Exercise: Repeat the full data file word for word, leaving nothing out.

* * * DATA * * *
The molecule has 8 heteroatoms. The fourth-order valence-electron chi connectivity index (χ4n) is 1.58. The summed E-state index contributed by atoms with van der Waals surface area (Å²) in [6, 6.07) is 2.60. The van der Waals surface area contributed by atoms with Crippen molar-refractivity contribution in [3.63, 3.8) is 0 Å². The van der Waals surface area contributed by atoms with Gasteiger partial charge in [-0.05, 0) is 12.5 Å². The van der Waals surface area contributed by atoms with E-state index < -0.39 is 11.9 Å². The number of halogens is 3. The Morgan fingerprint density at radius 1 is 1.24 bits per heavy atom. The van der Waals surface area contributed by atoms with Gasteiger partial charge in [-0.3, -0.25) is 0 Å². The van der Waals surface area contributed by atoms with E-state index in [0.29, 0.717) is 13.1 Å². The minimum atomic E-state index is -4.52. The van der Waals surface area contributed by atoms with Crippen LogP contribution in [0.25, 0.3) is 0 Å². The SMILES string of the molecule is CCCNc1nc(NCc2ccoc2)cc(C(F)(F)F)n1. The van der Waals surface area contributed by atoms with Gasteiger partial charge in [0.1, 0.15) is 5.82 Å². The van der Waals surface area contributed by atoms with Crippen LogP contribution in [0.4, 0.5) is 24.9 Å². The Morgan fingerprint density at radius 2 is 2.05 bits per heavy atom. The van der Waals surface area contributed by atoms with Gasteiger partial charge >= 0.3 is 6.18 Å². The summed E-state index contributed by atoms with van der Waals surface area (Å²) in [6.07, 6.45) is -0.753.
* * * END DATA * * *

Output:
The molecule has 8 heteroatoms. The fourth-order valence-electron chi connectivity index (χ4n) is 1.58. The summed E-state index contributed by atoms with van der Waals surface area (Å²) in [6, 6.07) is 2.60. The van der Waals surface area contributed by atoms with Crippen molar-refractivity contribution in [3.63, 3.8) is 0 Å². The van der Waals surface area contributed by atoms with Gasteiger partial charge in [-0.05, 0) is 12.5 Å². The van der Waals surface area contributed by atoms with E-state index < -0.39 is 11.9 Å². The number of halogens is 3. The Morgan fingerprint density at radius 1 is 1.24 bits per heavy atom. The van der Waals surface area contributed by atoms with Gasteiger partial charge in [-0.3, -0.25) is 0 Å². The van der Waals surface area contributed by atoms with E-state index in [0.29, 0.717) is 13.1 Å². The minimum atomic E-state index is -4.52. The van der Waals surface area contributed by atoms with Crippen LogP contribution in [0.25, 0.3) is 0 Å². The SMILES string of the molecule is CCCNc1nc(NCc2ccoc2)cc(C(F)(F)F)n1. The van der Waals surface area contributed by atoms with Gasteiger partial charge in [0.1, 0.15) is 5.82 Å². The van der Waals surface area contributed by atoms with Crippen LogP contribution in [0.4, 0.5) is 24.9 Å². The Morgan fingerprint density at radius 2 is 2.05 bits per heavy atom. The van der Waals surface area contributed by atoms with Gasteiger partial charge >= 0.3 is 6.18 Å². The summed E-state index contributed by atoms with van der Waals surface area (Å²) in [6.07, 6.45) is -0.753.